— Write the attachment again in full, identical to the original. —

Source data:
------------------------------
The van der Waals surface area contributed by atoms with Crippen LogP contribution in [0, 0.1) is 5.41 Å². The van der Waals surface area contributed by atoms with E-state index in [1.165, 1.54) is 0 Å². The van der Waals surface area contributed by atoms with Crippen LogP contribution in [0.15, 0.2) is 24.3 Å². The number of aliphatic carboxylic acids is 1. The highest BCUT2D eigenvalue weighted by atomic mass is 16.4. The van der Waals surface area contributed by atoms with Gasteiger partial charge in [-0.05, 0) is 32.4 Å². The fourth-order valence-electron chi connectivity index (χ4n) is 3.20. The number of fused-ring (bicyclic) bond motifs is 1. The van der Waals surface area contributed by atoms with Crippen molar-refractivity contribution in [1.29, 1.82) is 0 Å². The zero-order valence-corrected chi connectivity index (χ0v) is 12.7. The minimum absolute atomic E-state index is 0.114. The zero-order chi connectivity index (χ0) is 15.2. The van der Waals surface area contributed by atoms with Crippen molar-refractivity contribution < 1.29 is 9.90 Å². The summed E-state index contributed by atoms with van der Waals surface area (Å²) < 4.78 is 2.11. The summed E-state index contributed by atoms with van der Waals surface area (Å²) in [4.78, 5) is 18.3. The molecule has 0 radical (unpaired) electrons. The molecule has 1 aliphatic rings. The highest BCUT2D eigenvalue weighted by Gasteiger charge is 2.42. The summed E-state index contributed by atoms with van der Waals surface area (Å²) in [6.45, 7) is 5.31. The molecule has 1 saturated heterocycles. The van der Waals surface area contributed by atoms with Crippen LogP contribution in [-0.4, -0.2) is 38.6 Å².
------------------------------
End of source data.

The van der Waals surface area contributed by atoms with Crippen LogP contribution in [0, 0.1) is 5.41 Å². The van der Waals surface area contributed by atoms with E-state index in [1.165, 1.54) is 0 Å². The van der Waals surface area contributed by atoms with Crippen LogP contribution in [0.15, 0.2) is 24.3 Å². The number of aliphatic carboxylic acids is 1. The highest BCUT2D eigenvalue weighted by atomic mass is 16.4. The van der Waals surface area contributed by atoms with Gasteiger partial charge in [-0.05, 0) is 32.4 Å². The fourth-order valence-electron chi connectivity index (χ4n) is 3.20. The number of fused-ring (bicyclic) bond motifs is 1. The van der Waals surface area contributed by atoms with Crippen molar-refractivity contribution in [1.29, 1.82) is 0 Å². The zero-order valence-corrected chi connectivity index (χ0v) is 12.7. The minimum absolute atomic E-state index is 0.114. The zero-order chi connectivity index (χ0) is 15.2. The van der Waals surface area contributed by atoms with Crippen molar-refractivity contribution < 1.29 is 9.90 Å². The summed E-state index contributed by atoms with van der Waals surface area (Å²) < 4.78 is 2.11. The summed E-state index contributed by atoms with van der Waals surface area (Å²) in [4.78, 5) is 18.3. The molecule has 0 radical (unpaired) electrons. The molecule has 1 aliphatic rings. The highest BCUT2D eigenvalue weighted by Gasteiger charge is 2.42. The summed E-state index contributed by atoms with van der Waals surface area (Å²) in [6.45, 7) is 5.31. The molecule has 1 saturated heterocycles. The van der Waals surface area contributed by atoms with Crippen LogP contribution in [-0.4, -0.2) is 38.6 Å².